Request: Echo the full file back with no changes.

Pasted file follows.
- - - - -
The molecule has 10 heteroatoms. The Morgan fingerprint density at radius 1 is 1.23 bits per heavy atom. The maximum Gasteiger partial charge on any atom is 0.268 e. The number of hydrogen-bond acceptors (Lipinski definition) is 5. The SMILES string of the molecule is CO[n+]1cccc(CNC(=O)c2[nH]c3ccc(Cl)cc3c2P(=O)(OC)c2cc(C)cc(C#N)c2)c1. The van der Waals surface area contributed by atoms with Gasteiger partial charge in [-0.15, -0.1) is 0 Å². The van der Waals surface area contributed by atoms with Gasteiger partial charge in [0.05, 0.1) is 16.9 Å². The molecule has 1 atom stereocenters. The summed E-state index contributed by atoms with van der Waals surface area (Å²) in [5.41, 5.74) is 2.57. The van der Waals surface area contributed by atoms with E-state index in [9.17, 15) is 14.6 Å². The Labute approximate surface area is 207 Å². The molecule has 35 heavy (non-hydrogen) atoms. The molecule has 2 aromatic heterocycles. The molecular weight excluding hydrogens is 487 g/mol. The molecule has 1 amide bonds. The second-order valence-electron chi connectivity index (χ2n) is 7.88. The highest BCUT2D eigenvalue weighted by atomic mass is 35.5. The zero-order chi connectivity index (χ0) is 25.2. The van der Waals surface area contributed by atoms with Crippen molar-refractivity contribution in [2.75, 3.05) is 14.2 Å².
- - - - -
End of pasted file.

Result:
The molecule has 10 heteroatoms. The Morgan fingerprint density at radius 1 is 1.23 bits per heavy atom. The maximum Gasteiger partial charge on any atom is 0.268 e. The number of hydrogen-bond acceptors (Lipinski definition) is 5. The SMILES string of the molecule is CO[n+]1cccc(CNC(=O)c2[nH]c3ccc(Cl)cc3c2P(=O)(OC)c2cc(C)cc(C#N)c2)c1. The van der Waals surface area contributed by atoms with Gasteiger partial charge in [-0.15, -0.1) is 0 Å². The van der Waals surface area contributed by atoms with Gasteiger partial charge in [0.05, 0.1) is 16.9 Å². The molecule has 1 atom stereocenters. The summed E-state index contributed by atoms with van der Waals surface area (Å²) in [5.41, 5.74) is 2.57. The van der Waals surface area contributed by atoms with E-state index in [9.17, 15) is 14.6 Å². The Labute approximate surface area is 207 Å². The molecule has 35 heavy (non-hydrogen) atoms. The molecule has 2 aromatic heterocycles. The molecular weight excluding hydrogens is 487 g/mol. The molecule has 1 amide bonds. The second-order valence-electron chi connectivity index (χ2n) is 7.88. The highest BCUT2D eigenvalue weighted by atomic mass is 35.5. The zero-order chi connectivity index (χ0) is 25.2. The van der Waals surface area contributed by atoms with Crippen molar-refractivity contribution in [2.75, 3.05) is 14.2 Å².